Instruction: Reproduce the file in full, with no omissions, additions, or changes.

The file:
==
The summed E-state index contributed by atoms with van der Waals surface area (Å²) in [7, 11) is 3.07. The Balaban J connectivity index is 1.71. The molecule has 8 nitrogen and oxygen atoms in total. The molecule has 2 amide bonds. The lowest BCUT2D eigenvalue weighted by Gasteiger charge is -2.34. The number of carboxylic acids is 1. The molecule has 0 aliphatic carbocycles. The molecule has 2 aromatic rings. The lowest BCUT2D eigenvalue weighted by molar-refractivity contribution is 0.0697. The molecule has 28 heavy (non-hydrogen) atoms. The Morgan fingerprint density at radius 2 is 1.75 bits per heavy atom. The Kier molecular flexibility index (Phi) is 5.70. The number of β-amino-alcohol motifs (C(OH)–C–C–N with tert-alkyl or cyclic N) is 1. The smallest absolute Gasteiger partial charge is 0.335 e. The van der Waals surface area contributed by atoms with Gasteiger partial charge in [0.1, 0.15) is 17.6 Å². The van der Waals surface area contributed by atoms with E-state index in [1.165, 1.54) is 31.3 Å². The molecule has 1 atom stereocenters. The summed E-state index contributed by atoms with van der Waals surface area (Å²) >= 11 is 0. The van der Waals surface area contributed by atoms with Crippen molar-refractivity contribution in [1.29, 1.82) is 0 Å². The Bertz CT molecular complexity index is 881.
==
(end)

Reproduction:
The summed E-state index contributed by atoms with van der Waals surface area (Å²) in [7, 11) is 3.07. The Balaban J connectivity index is 1.71. The molecule has 8 nitrogen and oxygen atoms in total. The molecule has 2 amide bonds. The lowest BCUT2D eigenvalue weighted by Gasteiger charge is -2.34. The number of carboxylic acids is 1. The molecule has 0 aliphatic carbocycles. The molecule has 2 aromatic rings. The lowest BCUT2D eigenvalue weighted by molar-refractivity contribution is 0.0697. The molecule has 28 heavy (non-hydrogen) atoms. The Morgan fingerprint density at radius 2 is 1.75 bits per heavy atom. The Kier molecular flexibility index (Phi) is 5.70. The number of β-amino-alcohol motifs (C(OH)–C–C–N with tert-alkyl or cyclic N) is 1. The smallest absolute Gasteiger partial charge is 0.335 e. The van der Waals surface area contributed by atoms with Gasteiger partial charge in [0.1, 0.15) is 17.6 Å². The van der Waals surface area contributed by atoms with E-state index in [1.165, 1.54) is 31.3 Å². The molecule has 1 atom stereocenters. The summed E-state index contributed by atoms with van der Waals surface area (Å²) >= 11 is 0. The van der Waals surface area contributed by atoms with Crippen molar-refractivity contribution in [1.29, 1.82) is 0 Å². The Bertz CT molecular complexity index is 881.